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Home > Cats > Gabapentin for Cats: Our Vet Explains Uses, FAQs and Potential Side Effects

Gabapentin for Cats: Our Vet Explains Uses, FAQs and Potential Side Effects

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Dr. Kim Podlecki

Veterinarian, DVM

The information is current and up-to-date in accordance with the latest veterinarian research.

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Gabapentin is a fairly commonly analgesic, or pain medication, prescribed in both dogs and cats. Your veterinarian may prescribe this medication as either a solo agent, or in combination with another medication. But your cat may also have this medication prescribed to them if they have a history of acting spicy while at the vet’s office.

Continue reading to learn more about what Gabapentin is, how it works, and why your cat may be given this medication.


What Is Gabapentin?

Gabapentin is commonly known as Neurontin in human pharmacokinetics. In cats, it’s most commonly used for pain and sedation. There are very few approved long-term pain medications for cats. The few we have available require strict bloodwork and urinalysis testing to monitor effects on the kidneys. Gabapentin, while very few studies have been performed on its long term use in cats, has thus far seemed safe and effective.

In humans, Gabapentin is within the class of medications used to help prevent seizures (anticonvulsants) and is commonly prescribed for neuropathic pain. In veterinary medicine, we don’t commonly use Gabapentin for seizures in cats, as it’s a fairly rare condition.

Most commonly, seizures in cats have another underlying cause, such as cancer or infection. However, Gabapentin is commonly prescribed to cats for pain.

Because of its mild to moderate sedative effects, Gabapentin is also commonly prescribed to cats prior to a veterinary appointment. Cats tend to be very unhappy campers once they leave the house, travel in a carrier and arrive in the foreign land of the vet hospital. Even the nicest cat at home can turn into a killer once in the hospital. Therefore, your veterinarian may have you give Gabapentin to your cat prior to their appointment—to help chill them out and allow the veterinarian to do their exam and/or perform diagnostics.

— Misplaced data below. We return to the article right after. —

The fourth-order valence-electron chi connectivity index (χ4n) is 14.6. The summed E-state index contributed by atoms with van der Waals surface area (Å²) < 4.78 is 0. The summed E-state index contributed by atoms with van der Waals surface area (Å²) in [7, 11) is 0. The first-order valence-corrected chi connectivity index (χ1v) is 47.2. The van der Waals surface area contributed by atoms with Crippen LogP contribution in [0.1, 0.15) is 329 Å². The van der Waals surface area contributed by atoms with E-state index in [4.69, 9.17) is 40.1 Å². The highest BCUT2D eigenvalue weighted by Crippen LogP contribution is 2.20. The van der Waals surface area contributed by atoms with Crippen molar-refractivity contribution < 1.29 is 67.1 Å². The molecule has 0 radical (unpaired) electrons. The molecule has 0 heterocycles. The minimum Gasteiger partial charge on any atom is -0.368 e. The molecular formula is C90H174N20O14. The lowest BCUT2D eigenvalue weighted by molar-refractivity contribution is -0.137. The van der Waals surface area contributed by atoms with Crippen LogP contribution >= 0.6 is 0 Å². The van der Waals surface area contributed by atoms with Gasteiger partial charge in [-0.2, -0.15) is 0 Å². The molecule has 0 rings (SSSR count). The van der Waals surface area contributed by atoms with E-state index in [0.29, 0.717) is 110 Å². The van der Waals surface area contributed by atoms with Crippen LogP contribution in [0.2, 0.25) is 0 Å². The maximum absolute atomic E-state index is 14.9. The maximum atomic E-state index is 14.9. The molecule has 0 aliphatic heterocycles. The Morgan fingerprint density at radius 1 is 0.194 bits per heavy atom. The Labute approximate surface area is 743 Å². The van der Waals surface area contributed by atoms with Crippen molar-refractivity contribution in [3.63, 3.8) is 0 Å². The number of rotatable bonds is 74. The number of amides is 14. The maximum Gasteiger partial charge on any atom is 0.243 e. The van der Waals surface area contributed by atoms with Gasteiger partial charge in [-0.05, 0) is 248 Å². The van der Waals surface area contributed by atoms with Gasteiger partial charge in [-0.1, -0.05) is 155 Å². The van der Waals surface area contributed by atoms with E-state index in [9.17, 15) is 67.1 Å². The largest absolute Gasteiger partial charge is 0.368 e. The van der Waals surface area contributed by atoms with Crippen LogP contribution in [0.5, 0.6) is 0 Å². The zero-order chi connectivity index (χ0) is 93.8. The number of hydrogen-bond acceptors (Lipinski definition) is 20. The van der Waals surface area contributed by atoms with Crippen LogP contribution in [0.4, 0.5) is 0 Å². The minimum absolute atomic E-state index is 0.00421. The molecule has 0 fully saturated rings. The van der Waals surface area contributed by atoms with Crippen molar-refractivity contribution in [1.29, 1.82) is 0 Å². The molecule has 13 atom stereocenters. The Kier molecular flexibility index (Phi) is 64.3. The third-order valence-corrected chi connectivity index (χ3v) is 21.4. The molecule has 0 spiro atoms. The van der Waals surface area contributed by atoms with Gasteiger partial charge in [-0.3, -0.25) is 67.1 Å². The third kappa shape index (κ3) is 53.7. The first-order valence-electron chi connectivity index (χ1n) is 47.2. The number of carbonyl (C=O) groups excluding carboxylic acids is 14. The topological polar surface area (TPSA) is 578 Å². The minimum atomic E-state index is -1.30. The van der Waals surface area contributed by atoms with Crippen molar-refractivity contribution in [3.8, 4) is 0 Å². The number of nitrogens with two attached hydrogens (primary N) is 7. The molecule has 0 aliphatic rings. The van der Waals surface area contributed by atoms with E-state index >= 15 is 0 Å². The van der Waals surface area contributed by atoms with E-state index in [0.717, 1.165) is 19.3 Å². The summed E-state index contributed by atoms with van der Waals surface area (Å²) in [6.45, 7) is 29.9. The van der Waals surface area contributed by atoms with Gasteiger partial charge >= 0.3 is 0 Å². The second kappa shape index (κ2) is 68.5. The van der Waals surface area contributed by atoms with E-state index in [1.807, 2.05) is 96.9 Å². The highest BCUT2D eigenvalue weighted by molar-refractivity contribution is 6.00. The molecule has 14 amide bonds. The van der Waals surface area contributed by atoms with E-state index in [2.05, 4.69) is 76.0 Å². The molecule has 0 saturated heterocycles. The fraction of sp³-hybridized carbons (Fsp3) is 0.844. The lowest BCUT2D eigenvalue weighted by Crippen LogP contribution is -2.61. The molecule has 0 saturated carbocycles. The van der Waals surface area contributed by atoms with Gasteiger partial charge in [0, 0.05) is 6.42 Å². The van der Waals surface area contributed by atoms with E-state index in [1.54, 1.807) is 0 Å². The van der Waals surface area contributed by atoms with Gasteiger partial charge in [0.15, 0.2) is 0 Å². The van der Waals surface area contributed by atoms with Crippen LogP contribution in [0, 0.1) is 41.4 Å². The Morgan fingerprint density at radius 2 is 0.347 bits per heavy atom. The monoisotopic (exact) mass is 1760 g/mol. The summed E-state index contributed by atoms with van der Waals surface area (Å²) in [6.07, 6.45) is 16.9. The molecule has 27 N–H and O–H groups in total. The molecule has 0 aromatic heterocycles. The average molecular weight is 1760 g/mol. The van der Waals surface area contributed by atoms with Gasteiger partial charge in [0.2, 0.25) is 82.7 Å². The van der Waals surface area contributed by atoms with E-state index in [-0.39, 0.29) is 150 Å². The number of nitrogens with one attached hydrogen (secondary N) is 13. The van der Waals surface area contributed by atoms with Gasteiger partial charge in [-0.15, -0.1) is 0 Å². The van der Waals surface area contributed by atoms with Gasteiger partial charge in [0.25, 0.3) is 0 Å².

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How Is Gabapentin Given?

In veterinary medicine, Gabapentin is given to cats in an oral form. Most commonly, Gabapentin comes in capsules. Some people are able to pill their cat—wrap the capsule in a small amount of food and push it down their cat’s esophagus. However, others just open the capsule and mix the capsule powder into their cats’ food for them to eat.

Sometimes, Gabapentin will also be prescribed as a liquid. The liquid is most commonly compounded. This means it’s made by a special compounding pharmacy in a form different from its typical capsule form. The compounding pharmacist may be able to make the formula flavored so that your cat does not resist taking it as much, and they can also change the strength, altering how much you need to give to your cat.

Depending on how the liquid is compounded, you may or may not need to refrigerate the Gabapentin. Capsules do not need to be kept in the fridge, instead they should be kept safely in your medicine cabinet or on the counter.

Gabapentin does not have to be given with or without food to be effective. Because administering medications to cats can be difficult, often hiding it in food helps. However, giving it the least amount of food possible helps the medication to be absorbed faster.